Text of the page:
I visited Kamala*, a 28-year-old woman living in Kolegodanahalli village, which is located three kilometers from HD Kote town. During our conversation about the information center, she said, “I was like a frog inside a well. I had no idea what was happening in the outside world. However, things have changed now. The Sakhi provided us [Kamala and her friends in the village] with the mahiti required to start a self-help group (locally known as a Sangha). She also linked us to various workshops organized by government departments and local training centers. Our Sangha attended the ones on mushroom cultivation and animal husbandry. This was the first time I attended any program of this kind. I spent three days with my friends outside my village.”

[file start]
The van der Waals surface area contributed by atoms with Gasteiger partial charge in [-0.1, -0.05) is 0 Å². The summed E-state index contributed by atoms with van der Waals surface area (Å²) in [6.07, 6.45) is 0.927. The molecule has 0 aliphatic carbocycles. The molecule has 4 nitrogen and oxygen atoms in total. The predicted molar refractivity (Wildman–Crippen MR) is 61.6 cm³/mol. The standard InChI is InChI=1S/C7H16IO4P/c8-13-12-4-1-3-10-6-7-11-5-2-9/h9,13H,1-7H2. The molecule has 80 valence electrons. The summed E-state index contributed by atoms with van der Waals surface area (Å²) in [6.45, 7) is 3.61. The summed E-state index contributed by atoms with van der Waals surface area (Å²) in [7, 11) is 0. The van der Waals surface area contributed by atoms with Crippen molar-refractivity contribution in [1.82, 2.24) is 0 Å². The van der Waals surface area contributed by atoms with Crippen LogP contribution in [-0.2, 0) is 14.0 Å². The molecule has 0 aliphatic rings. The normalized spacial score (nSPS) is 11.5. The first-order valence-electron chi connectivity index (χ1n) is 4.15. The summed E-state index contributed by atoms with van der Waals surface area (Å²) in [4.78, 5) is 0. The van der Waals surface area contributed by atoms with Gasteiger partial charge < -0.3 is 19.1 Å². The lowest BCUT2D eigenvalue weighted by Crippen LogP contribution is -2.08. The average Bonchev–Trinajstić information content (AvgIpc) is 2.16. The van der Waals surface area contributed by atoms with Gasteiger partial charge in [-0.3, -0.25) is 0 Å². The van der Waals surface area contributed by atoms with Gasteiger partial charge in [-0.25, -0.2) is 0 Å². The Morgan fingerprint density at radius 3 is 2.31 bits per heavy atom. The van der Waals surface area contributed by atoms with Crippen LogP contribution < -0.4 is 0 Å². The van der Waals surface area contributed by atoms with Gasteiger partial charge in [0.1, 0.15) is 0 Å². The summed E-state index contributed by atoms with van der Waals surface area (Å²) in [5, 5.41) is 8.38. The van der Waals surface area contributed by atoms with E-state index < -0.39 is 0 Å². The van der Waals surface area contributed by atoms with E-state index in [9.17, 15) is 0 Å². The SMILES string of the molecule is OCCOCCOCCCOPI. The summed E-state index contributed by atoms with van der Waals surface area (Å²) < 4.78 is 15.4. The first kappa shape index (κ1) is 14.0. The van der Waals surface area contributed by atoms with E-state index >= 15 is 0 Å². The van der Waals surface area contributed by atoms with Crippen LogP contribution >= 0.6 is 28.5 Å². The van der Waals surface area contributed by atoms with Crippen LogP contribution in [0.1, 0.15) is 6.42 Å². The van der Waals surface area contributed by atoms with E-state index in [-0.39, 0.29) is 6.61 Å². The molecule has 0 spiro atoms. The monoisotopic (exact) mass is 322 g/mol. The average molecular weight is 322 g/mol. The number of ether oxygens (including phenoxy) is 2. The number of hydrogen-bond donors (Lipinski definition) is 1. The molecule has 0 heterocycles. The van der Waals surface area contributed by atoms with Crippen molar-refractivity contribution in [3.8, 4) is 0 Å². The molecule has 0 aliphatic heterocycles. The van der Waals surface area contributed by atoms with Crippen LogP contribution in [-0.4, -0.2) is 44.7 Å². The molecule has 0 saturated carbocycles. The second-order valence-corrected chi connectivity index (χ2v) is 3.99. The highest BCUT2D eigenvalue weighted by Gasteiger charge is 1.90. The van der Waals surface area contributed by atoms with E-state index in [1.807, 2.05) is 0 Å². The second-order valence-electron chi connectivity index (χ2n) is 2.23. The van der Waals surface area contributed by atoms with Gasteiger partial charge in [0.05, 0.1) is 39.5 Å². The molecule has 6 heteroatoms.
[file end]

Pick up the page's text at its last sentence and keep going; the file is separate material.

Associating information with terms such as “awareness”, “exposure”, “courage”, and “confidence” is common, especially among the women I have spoken to, reinforcing the notion that having access to information can be liberating. On the one hand, information is crucial to confront the state, and on the other hand it supplements our ability to confront our day-to-day realities. Kamala said that sourcing mahiti during sangha meetings through the information centers has helped her gain status within the family. “I have begun to understand how the world works. In fact, my husband now seeks my advice on how to rear our cattle,” Kamala exclaimed, as if it was something she had never imagined would happen. It is through Sanghas that women make savings, learn to manage finances, seek emotional support, and explore not just economic possibilities but also recreational activities. Sanghas, when plugged with information centers, act as networks that allow women to actively steer their learning. Briefly put, information centers and Sanghas become vibrant and overlapping spaces that allow women to collectively explore avenues other than their homes. These peer-learning networks resonate with Ivan Illich’a idea of the “educational web”, which is an alternative to formal schooling and most importantly, is accessible, encourages human interactions and employs a bottom-up approach.